Nearly three months after its unofficial launch, the search for a coach for the U.S. women’s national team appears to be heading toward a predictable end.
According to reports on Friday, there are at least three finalists for the job: Australian Tony Gustavsson, OL Reign player Laura Harvey and Juventus player Joe Montemurro ESPN And The athlete. There could be more and there could still be twists, but there were interviews. An election is expected in the coming weeks.
And if it ends up being Gustavsson, Harvey or Montemurro, that won’t help allay skepticism about U.S. Soccer’s process.
It dragged on and on because it was data-driven and rigorous, according to U.S. Soccer athletic director Matt Crocker. It supposedly it started with hundreds of names. Using an “evidence-based” approach, the pool was narrowed down to double digits and then shortlisted. All of this, Crocker told reporters last month, is a means to an end: “finding ourselves the best candidate in the world.”
But reality contradicts this flowery narrative. The top candidate Sarina Wiegman is not available. And the next name that was on everyone’s lips two and a half months ago, Gustavsson, may or may not be interested.
It didn’t take months to identify Gustavsson, a current World Cup semifinalist with previous USWNT experience. The average Joe could have done that the moment Vlatko Andonovski resigned. Gustavsson was the second-biggest coach in women’s international football when he led the Australian Matildas deep into the 2023 World Cup largely without Sam Kerr, their best player. He previously coached the US women as an assistant under Pia Sundhage and Jill Ellis. He is a respected tactician. So of course he would be strongly considered.
But would he give up Australia – the team and country that fell in love with him this summer?
His contract runs until the 2024 Olympics; Would US Soccer potentially pay enough to get him out of this contract?
And would he move to Chicago? Or would US Soccer allow him to live abroad if he agreed to take the job?
These are some of the questions that are currently believed to be and reportedly at the heart of the trial. Gustavsson reiterated last week that he “loves” coaching Australia and that it is his “complete focus”. “I’m proud that people are being interviewed for a job like this [the USWNT job]“It’s one of the biggest jobs in the world in terms of finance, interest and all that,” he said. “But [Australia]For me it’s also the greatest job in the world.”
However, Gustavsson continued: “I was clear too [after the World Cup]and I want to make it clear now that I want to see investments [in women’s soccer from Australia’s federation and stakeholders]. In order for me to be motivated to stay, we can’t be complacent.”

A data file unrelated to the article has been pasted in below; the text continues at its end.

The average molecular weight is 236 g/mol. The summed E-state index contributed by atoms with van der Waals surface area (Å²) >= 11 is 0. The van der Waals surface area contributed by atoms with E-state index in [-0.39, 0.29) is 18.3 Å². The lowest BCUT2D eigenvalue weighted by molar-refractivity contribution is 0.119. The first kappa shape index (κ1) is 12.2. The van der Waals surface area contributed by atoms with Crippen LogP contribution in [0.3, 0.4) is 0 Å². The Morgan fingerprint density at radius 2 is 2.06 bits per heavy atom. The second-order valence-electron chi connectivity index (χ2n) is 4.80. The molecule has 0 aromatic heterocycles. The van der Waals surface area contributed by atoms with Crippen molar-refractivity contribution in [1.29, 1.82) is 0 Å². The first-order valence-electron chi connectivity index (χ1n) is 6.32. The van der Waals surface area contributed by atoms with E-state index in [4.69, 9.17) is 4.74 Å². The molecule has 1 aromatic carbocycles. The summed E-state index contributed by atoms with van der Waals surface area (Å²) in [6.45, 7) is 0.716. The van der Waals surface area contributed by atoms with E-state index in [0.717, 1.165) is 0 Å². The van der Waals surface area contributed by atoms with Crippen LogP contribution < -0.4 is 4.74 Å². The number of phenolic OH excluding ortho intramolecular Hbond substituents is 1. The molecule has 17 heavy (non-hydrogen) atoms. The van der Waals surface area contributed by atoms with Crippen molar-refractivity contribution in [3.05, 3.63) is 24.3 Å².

US Soccer invests more in its team than Australia and could almost certainly pay Gustavsson more than Australia pays him. But US Soccer would also prefer him to move stateside – something Gustavsson probably doesn’t want to do, according to The Athletic and ESPN.
“This is essentially a Chicago position, someone who works in and around the 3-6-5 office environment,” Crocker said when describing the USWNT vacancy in September. Like his predecessor as athletic director, Earnie Stewart, Crocker wants a coach who will work with US Soccer’s other coaches and staff at the federation’s headquarters, “someone who not only wants to improve the performance of the senior national team, but [but] Views [their] “It is very important to support the entire style of play and support the youth national coaches,” he told TNT.
That preference appeared to be one of the reasons Crocker chose to rehire Gregg Berhalter rather than seek a more high-profile men’s coach.
Crocker’s willingness to move on from that could now determine his USWNT search – as Gustavsson is clearly the most qualified candidate.
The other two reported finalists resurfaced in the USWNT’s last coaching search in 2019. Harvey finished second behind Andonovski. Montemurro was pursued by US Soccer, a source confirmed to Yahoo Sports; But Arsenal, his club at the time, did not allow him to be interviewed.
Four years later, neither would be an inspiring choice. Harvey, who first came to the United States from England in 2013, has consistently outperformed in the National Women’s Soccer League but has very limited international experience – in the 2020-21 season with U.S. Soccer U20 players and as Assistant to Andonovski with the senior team.
Montemurro, whose career began in his native Australia (first as a men’s coach, then a women’s coach), rose to prominence in 2019 by leading Arsenal to the English Women’s Super League title. After two more seasons (without trophies) in London, he left the club and ended up with Juventus in the undermanned Italian Serie A. He has never managed a national team either.
Either one could prove to be the perfect USWNT head coach. But their presence among the finalists suggests a lack of interesting candidates that threatened to complicate this search from the start. The American soccer ecosystem has largely failed to develop quality professional coaches. When the U.S. lost to Sweden on Aug. 4 and Andonovski nearly lost his job, there was no obvious replacement. The only thing that has changed between then and now – and in some ways apparently the only thing that has changed between 2019 and now – is that Gustavsson won two World Cup knockout games (one of them on penalties).
Since then, Crocker has led what appears to be a painstaking search. He talked about choosing from “an incredibly diverse pool of exciting candidates.”
But if this is a shortlist, finding top candidates was the easy part. The hard part seems to be convincing them that the USWNT is still a top job — and/or deciding whether to accommodate the best of them by changing the job description.